Efficacy of Mantram Repetition Program on Insomnia in Veterans with Posttraumatic Stress Disorder

Saturday, 26 July 2014

Lindsay Cosco Holt, RN
Hahn School of Nursing, University of San Diego, San Diego, CA
Jill Bormann, PhD, RN, FAAN
VA San Diego Health Care System, San Diego, CA
Taylor Andrews, BA
VA San Diego Healthcare System, San Diego, CA
Lin Liu, RN
Division of Biostatistics and Bioinformatics Department of Family and Preventive Medicine University of California, San Diego, University of California San Diego, La Jolla, CA
Joseph F. Burkard, DNSc, CRNA
School of Nursing, University of San Diego, San Diego, CA

Purpose: Posttraumatic Stress Disorder (PTSD) affects over seven million (3.5%) of the US adult population, 36% categorized as a severe diagnosis. In 2011, 476,515 veterans were currently seeking treatment for PTSD (http://www.va.gov/opa/issues/ptsd.asp). Statistics show that 87% of veterans with PTSD report sleep disturbances and 52% experience frequent nightmares, making sleep the second most common reason why veterans seek mental health care upon return from deployment (Germain et al., 2006). Poor sleep is related to daytime impairment including greater reaction to stimuli, decreased ability to focus and concentrate, impaired goal achievement, and greater risk of suicide (Nappi et al., 2011). Studies have sought to find a link between PTSD and sleep, and the importance of sleep in the recovery process, but there is a gap in the research on sleep disturbances and interventions for improvement in veterans with PTSD. The Mantram Repetition Program (MRP) teaches a portable method of meditation that has been shown to improve symptoms of PTSD in the Veteran population (Bormann et al., 2012). Qualitative studies have shown that veterans report improvements in sleep by using skills learned in the MRP. However, no quantitative study has been conducted to assess veteran sleep patterns before and after MRP.

This study’s aims were to: (1) Evaluate the efficacy of the MRP on sleep habits; (2) Identify the aspects of sleep that are positively influenced by the MRP; and (3) Assess the demographic variables and their relationships to MRP and sleep outcomes.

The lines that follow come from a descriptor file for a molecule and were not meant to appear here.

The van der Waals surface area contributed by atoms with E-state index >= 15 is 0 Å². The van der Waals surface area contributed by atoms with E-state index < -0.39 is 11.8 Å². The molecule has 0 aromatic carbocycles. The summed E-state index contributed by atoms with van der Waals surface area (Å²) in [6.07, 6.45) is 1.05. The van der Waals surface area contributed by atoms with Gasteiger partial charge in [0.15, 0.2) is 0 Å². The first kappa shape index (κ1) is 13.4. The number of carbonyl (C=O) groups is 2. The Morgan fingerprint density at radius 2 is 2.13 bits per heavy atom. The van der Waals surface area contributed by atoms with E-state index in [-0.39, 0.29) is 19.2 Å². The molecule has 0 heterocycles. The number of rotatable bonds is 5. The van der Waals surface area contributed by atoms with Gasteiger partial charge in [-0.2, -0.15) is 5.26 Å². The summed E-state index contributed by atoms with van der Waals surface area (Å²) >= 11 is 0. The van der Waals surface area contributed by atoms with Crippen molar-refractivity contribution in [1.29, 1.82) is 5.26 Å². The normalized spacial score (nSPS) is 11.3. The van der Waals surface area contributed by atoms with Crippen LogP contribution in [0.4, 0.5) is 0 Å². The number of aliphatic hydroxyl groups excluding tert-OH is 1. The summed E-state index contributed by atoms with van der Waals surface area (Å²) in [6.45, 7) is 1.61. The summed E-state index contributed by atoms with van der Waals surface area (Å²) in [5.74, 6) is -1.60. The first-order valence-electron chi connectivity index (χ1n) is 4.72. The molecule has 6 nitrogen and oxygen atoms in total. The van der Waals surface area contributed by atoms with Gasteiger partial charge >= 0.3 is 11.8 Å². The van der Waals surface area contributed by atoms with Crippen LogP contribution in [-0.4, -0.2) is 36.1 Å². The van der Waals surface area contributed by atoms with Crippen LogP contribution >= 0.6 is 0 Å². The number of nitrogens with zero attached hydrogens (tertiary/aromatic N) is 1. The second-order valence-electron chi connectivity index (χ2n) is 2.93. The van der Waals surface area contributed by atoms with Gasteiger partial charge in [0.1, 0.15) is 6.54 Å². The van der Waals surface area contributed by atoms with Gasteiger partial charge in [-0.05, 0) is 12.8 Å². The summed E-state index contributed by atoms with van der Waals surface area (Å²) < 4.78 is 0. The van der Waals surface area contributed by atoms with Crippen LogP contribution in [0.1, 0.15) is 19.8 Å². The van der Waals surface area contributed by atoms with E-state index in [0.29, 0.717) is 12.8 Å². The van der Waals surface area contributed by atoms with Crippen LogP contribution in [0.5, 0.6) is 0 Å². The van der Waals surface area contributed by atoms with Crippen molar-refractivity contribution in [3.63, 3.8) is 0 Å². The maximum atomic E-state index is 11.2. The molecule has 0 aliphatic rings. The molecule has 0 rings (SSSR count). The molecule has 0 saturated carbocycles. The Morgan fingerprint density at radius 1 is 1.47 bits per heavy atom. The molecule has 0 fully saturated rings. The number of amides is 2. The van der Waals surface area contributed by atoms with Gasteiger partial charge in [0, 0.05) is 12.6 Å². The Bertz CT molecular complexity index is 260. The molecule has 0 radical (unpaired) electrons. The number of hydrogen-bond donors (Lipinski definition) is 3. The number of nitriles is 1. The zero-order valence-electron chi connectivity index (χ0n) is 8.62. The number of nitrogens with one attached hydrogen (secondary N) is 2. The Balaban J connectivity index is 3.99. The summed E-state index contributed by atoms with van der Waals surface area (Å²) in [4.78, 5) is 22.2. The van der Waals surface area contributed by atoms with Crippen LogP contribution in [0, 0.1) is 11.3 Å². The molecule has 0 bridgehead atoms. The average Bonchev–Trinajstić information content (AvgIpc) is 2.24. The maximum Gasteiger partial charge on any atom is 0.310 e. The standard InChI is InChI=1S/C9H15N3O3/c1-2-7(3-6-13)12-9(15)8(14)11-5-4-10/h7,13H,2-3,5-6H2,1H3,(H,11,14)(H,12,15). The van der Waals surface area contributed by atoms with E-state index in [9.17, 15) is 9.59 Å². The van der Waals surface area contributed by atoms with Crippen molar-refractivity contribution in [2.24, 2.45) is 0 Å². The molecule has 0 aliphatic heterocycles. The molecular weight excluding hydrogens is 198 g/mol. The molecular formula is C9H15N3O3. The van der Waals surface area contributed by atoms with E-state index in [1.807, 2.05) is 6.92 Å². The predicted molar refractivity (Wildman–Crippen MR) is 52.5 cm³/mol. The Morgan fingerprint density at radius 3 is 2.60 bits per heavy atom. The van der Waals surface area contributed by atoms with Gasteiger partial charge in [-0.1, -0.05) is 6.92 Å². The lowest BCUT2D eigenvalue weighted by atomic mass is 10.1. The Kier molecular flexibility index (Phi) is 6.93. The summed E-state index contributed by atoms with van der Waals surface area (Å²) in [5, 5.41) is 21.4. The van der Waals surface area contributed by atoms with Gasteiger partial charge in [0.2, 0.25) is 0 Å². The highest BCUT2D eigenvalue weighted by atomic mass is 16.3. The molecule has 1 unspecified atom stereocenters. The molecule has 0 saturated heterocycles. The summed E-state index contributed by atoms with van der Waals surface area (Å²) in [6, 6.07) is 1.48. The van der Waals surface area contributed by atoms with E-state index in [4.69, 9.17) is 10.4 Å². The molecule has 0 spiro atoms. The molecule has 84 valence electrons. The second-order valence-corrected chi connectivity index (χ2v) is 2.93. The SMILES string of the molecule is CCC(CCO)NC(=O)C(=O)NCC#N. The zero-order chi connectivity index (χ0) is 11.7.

Methods: The study design is a within group pre-post test design. Four primary screening tools were used to evaluate PTSD symptom burden and sleep habits including the Clinical Administered PTSD Scale (CAPS) interview, Insomnia Severity Index (ISI), Glasgow Sleep Effort Scale (GSES), and Pre Sleep Arousal Scale (PSAS).

Results: Results for this study are pending.

Conclusion: With new cases of PTSD being diagnosed every day, more research is needed for best practices to improve outcomes for current and future veterans.  With the present gaps in sleep knowledge and its effect on daytime symptoms, this research will help further identify interventions that are evidence-based with data-grounded results on intervention progression as well as symptom improvement. These studies address the global issues of PTSD, hoping to further expand treatment availability to those coming home from combat, and also looking to discover the best ways to prevent PTSD in the future. Results from this study will lend to the foundation of sleep intervention research on veterans with PTSD, in hopes to aid in symptom relief of veterans who have suffered with the adverse effects of the disorder.  Research results will further explore the value of the MRP, aiding in its dissemination for others to learn and practice as a part of their daily routine.